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Rating Scales in Mental Health Paperback – May 21 2003
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From the Publisher
Rating Scales in Mental Health is ideal for clinicians as well as administrators and provides information on the use of rating scales in mental health assessment.
General Concepts section provides text information on the use of rating scales, statistical evaluation, and rating scale domains.
The Rating Scales section provides information on over 80 scales grouped in 16 categories including: diagnostic, anxiety, depression, mania assessment, psychosis, functional level, general health assessment, insight assessment, involuntary movement assessment, patient satisfaction, quality of life, substance abuse, suicide risk assessment, impulsivity/aggression, geriatric, and pediatric rating scales. Information on the scales is presented in monograph format and provide: overview of scale, general applications, psychometric properties, references, copyright, scale generally done by, time to complete scale, representative study utilizing scale, and a sample of the scale (if available).
The appendix contains tables and charts in a quick reference format providing rapid identification of categories and characteristics of rating scales. --This text refers to an alternate Paperback edition.
Most Helpful Customer Reviews on Amazon.com (beta)
Monograph similar to Sajatovic and Ramirez are numerous. They include:
Aman, M. G. (1991). Assessing Psychopathological and Behavioral Problems in Persons with Mental Retardation: A review of Available Instruments. National Institute of Mental Health.
Bearden. W, Netemeyer, R.G. & Mobley, M.F. (1993). Handbook of Marketing Scales. Sage.
Corcoran, K & Fischer, J. (2000). Measures for Clinical Practice: Volume 1 Couples, Families and Children, and Volume 2 Adults, NY: Free Press.
Davis, C.M. et al (1988) Sexuality-Related Measures Graphic Publishing.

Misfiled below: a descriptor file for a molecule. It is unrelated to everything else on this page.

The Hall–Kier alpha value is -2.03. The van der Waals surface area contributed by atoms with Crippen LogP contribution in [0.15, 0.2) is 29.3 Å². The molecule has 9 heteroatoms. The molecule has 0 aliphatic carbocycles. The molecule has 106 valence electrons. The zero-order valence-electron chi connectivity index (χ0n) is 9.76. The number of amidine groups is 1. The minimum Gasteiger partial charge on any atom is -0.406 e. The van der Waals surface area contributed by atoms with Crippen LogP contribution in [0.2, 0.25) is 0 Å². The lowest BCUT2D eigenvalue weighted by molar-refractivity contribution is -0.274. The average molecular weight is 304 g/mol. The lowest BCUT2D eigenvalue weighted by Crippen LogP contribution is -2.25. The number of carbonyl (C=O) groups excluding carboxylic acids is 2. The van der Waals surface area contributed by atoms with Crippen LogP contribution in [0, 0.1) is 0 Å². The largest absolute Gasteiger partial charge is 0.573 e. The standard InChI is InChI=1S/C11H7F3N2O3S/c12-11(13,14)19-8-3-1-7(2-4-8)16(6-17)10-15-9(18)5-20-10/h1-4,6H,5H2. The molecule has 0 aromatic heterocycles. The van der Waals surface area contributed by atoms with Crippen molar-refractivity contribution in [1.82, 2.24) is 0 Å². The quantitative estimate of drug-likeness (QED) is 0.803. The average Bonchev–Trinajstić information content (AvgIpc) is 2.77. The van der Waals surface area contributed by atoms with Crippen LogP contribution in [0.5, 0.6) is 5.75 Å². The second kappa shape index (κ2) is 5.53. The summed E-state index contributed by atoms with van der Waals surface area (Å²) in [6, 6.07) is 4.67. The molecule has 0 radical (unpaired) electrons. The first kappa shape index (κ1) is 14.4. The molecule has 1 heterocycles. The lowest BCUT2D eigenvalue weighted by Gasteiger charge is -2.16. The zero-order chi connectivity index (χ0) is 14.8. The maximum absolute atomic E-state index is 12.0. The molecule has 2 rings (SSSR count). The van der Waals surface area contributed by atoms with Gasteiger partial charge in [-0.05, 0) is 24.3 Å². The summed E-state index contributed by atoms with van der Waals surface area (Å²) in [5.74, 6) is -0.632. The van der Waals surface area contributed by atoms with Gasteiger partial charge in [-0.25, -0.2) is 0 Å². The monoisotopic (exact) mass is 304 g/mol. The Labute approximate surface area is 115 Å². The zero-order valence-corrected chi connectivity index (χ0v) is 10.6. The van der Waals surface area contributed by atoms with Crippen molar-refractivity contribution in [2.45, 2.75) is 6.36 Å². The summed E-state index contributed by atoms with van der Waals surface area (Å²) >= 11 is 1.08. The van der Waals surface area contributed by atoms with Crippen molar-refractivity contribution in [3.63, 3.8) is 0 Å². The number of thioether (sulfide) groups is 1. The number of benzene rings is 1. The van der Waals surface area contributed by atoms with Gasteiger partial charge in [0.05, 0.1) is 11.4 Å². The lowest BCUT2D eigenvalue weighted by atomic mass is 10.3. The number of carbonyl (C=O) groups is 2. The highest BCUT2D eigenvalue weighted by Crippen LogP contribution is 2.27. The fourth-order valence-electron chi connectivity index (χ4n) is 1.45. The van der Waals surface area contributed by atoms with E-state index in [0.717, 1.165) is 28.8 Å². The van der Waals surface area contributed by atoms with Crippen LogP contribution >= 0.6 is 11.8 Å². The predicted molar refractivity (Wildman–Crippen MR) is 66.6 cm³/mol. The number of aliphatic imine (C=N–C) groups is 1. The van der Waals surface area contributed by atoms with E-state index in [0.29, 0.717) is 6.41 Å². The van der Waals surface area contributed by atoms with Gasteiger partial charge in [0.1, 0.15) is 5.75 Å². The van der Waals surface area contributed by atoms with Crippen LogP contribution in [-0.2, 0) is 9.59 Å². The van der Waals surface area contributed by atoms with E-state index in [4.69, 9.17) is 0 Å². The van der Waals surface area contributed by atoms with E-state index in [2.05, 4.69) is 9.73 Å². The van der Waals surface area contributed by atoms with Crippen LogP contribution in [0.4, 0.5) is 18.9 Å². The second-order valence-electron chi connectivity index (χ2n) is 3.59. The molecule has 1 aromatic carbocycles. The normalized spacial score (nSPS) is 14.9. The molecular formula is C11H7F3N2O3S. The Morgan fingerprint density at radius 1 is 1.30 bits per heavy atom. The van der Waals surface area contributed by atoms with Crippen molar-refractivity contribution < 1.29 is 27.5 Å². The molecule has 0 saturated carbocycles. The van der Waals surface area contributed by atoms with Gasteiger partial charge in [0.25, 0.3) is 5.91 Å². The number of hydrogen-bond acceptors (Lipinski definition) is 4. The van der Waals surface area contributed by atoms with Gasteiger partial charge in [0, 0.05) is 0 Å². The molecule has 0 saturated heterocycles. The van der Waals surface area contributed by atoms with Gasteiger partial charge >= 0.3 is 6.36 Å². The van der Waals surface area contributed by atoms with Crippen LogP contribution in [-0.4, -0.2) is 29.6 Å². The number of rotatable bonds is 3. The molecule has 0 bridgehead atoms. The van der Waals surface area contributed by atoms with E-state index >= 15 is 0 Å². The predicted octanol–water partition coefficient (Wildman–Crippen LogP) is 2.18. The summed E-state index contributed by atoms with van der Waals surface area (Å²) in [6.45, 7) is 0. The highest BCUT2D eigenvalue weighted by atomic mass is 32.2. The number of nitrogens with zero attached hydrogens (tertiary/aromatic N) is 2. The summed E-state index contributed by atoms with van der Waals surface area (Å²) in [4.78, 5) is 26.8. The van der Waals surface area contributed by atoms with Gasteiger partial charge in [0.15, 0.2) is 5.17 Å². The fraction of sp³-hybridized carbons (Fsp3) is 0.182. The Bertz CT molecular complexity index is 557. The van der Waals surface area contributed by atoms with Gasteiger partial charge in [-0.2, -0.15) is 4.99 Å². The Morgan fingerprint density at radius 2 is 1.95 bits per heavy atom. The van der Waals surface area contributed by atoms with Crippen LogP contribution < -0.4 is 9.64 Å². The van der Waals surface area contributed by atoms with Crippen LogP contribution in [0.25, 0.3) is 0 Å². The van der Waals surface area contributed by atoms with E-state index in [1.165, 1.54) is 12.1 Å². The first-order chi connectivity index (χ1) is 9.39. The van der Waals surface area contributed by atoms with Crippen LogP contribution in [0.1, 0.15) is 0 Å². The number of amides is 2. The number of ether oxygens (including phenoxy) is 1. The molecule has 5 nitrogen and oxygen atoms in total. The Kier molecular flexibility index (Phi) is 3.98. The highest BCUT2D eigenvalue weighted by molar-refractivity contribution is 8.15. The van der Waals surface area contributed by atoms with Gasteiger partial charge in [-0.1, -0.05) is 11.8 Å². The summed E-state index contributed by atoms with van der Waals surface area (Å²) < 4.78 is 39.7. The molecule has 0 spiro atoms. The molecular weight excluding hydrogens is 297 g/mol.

Fredman & Sherman. (1987). Handbook for Measurement for Marriage and Family Therapy, Brunner/Mazel.
Holman, A. M. (1983). Family Assessment: Tools for Understanding and Intervention. Sage.
L'Abate & Bagarozzi. (1993). Sourcebook of Marriage and Family Evaluation, Brunner Mazel.
McDowell, I. & Newell, C. (1996). Measuring Health: A Guide to Rating Scales and Questionnaires. New York: Oxford University Press.
Miller, D. (1991). Handbook of Research Design and Social Measurement, [5th ed] Sage.
Nezu, A. M., Ronan, G.F., Meadows, E.A. & McClure, K.S. (2000). Practitioner's Guide to Empirically Based Measures of Depression. NY: Kluwer Acdemic/Plenum Publishers.
Robinson, Shaver & Wrightsman. (1991). Measures of Personality and Social Psychological Attitudes. Volume I Academic Press.
Shaw & Wright. (1967). Scales for the Measurement of Attitudes, NY: McGraw-Hill.
Spreen & Strauss. (1991). A Compendium of Neuropsychological Tests, Oxford University Press.
Touliatos & Perlmutter (1990). Handbook of Family Measurement Techniques, Sage.
Without a doubt, Sajatovic and Ramirez's work is much more readable than any of the works found in the above list. Thus, their work would be a great benefit to undergraduates who are just beginning to learn about instrumentation. In a somewhat unrelated issue, I have discovered that pages 178 through 186 are particularly helpful in explaining Goal Attainment Scaling (GAS) and the functions of ordinal measures. Those pages are a strong benefit to undergraduate students.
The major weakness of Sajatovic and Ramirez's work is related to their greatest strength. Within the discussion of most of their instruments, they do not offer adequate information regarding reliability and validity. Issues of reliability and validity are necessary but complex for the beginning reader. They do offer the citations for this information. However, it would have been so much more helpful if they provided the necessary details in their book.
All in all, Sajatovic and Ramirez make a significant contribution.
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